2(d). Low proliferative spindle cells, with little pleomorphism ; (H&Ex400).

Ninety-three cases have been reported in the literature so far. As I said before most of them affect inguinal lymph nodes. Most of them have same clinical history, such as painless firm nodüle.

The histogenesis is still not completely understood. The cell of origin is most likely to be the myofibroblast or smooth muscle cell of the lymph node blood vessels1. The fact that inguinal lymph nodes, which are preferably involved, have richer vascular components supports this claim. Positive immunohistochemistry (IHC) for vimentin and actin, and negative for desmin supports the origin (Figure 3(a-d)). Electron microscopy shows irregular contours of the nucleus and occasional intra-nuclear pseudoinclusions.


3a. Strong cytoplasmic positivity with vimentin (Vimentin x100).

3b. Cytoplasmic positivity with smooth muscle actin (SMAx200).

3c. Negatif with Desmin (Desmin x200)

3d. Low proliferatif index (Ki67 x 400)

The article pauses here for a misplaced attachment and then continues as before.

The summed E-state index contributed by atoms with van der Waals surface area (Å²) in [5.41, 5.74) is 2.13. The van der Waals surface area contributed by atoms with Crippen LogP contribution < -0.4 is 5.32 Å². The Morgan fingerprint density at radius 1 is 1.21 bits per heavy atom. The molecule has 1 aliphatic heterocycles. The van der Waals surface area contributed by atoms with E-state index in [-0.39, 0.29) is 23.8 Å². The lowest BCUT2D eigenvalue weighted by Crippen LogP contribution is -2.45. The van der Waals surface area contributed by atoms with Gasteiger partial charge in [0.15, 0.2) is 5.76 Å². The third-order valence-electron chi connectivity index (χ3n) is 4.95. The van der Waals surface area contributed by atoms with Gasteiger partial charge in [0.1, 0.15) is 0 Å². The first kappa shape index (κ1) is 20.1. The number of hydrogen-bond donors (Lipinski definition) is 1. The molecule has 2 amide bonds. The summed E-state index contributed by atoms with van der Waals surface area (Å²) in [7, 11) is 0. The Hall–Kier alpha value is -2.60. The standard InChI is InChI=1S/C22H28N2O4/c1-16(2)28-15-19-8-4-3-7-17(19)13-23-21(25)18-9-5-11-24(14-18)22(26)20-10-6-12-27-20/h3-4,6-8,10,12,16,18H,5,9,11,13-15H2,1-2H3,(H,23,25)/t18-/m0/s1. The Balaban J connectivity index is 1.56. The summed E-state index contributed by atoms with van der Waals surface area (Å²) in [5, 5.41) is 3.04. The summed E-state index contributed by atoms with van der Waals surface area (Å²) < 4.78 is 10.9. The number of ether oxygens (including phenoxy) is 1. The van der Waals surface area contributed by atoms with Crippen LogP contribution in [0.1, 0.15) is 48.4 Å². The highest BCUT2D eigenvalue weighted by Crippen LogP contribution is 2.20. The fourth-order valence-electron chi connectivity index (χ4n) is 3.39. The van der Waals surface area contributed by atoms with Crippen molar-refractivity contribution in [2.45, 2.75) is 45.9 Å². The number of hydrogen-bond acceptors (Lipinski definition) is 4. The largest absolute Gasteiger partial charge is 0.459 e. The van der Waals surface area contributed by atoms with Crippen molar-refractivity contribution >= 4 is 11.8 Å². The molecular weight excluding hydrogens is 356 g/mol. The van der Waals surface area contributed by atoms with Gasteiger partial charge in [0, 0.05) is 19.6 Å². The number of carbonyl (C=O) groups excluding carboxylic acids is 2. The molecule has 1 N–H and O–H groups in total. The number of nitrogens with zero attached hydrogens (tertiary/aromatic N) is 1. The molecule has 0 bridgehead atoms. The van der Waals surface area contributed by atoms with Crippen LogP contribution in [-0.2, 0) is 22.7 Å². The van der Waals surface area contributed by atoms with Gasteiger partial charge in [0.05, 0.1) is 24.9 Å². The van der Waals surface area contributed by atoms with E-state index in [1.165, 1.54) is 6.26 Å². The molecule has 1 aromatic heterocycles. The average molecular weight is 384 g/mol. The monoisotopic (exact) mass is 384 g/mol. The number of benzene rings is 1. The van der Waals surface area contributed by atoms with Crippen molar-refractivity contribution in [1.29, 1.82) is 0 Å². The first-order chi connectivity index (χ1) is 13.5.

Cytoplasm shows focal densities believed to be smooth muscle myofilaments9. Although having so little study on this topic, genetic evidence associated with HHV-8 and Epstein - Barr virus (EBV) suggests that a viral mechanism of oncogenesis might be involved in the development of these lesions9, 10. Kleist et al demonstrated cyclin D1 expression in 50% of spindle cells in these lesions11. Genetic studies conducted with the same cases did not show any mutations in the CCND1 gene locus and they suggested that cyclin D1 over-expression develops independently from any genetic changes and influences the spindle cells as a growth factor11. The most distinctive feature of the tumor is the “amianthoid” fibers or thick collagen mats which are nearly always present (Figure 4(a,b)). Nature of amianthoid fibers has been intriguing ever since, and an old study had an explanation like this; the amianthoid fibers are sometimes centered by small vascular vessels, and this finding has led some investigators to believe that the formation of these structures probably represents a degenerative process of perivascular collagen, perhaps linked to trauma or anoxia12. Anyway recent studies indicates that the center of these fibers is composed of type I collagen and type III collagen localized peripherally. Electron microscopy also confirms that amianthoid fiber is a collagen fiber and not an amianthoid fiber. This fiber has smaller width than amianthoid fiber ranging from 80 to 150 nm vs 280 to 1000 nm8.